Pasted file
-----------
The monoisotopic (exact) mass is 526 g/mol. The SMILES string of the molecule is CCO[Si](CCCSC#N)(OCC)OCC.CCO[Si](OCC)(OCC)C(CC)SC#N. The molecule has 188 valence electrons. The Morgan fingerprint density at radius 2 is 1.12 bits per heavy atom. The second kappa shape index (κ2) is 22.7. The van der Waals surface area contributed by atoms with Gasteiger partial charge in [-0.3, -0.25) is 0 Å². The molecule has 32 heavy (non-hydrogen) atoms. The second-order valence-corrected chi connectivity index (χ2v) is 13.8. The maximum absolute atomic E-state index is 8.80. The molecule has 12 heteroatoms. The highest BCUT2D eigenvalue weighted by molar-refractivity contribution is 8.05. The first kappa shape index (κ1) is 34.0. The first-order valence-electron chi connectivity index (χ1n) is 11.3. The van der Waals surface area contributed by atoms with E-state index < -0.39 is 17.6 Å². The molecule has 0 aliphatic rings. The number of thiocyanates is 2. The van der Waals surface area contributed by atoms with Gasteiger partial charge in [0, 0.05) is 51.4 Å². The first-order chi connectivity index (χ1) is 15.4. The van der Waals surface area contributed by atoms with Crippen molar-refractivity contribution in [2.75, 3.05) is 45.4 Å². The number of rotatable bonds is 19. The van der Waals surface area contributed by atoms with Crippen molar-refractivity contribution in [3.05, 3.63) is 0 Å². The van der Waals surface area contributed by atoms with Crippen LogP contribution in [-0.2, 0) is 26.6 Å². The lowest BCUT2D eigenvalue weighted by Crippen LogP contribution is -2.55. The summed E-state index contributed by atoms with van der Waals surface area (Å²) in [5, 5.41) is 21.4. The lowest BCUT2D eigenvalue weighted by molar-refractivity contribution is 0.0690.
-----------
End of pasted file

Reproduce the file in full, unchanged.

The monoisotopic (exact) mass is 526 g/mol. The SMILES string of the molecule is CCO[Si](CCCSC#N)(OCC)OCC.CCO[Si](OCC)(OCC)C(CC)SC#N. The molecule has 188 valence electrons. The Morgan fingerprint density at radius 2 is 1.12 bits per heavy atom. The second kappa shape index (κ2) is 22.7. The van der Waals surface area contributed by atoms with Gasteiger partial charge in [-0.3, -0.25) is 0 Å². The molecule has 32 heavy (non-hydrogen) atoms. The second-order valence-corrected chi connectivity index (χ2v) is 13.8. The maximum absolute atomic E-state index is 8.80. The molecule has 12 heteroatoms. The highest BCUT2D eigenvalue weighted by molar-refractivity contribution is 8.05. The first kappa shape index (κ1) is 34.0. The first-order valence-electron chi connectivity index (χ1n) is 11.3. The van der Waals surface area contributed by atoms with E-state index < -0.39 is 17.6 Å². The molecule has 0 aliphatic rings. The number of thiocyanates is 2. The van der Waals surface area contributed by atoms with Gasteiger partial charge in [0, 0.05) is 51.4 Å². The first-order chi connectivity index (χ1) is 15.4. The van der Waals surface area contributed by atoms with Crippen molar-refractivity contribution in [2.75, 3.05) is 45.4 Å². The number of rotatable bonds is 19. The van der Waals surface area contributed by atoms with Crippen molar-refractivity contribution in [3.05, 3.63) is 0 Å². The van der Waals surface area contributed by atoms with Crippen LogP contribution in [-0.2, 0) is 26.6 Å². The lowest BCUT2D eigenvalue weighted by Crippen LogP contribution is -2.55. The summed E-state index contributed by atoms with van der Waals surface area (Å²) in [5, 5.41) is 21.4. The lowest BCUT2D eigenvalue weighted by molar-refractivity contribution is 0.0690.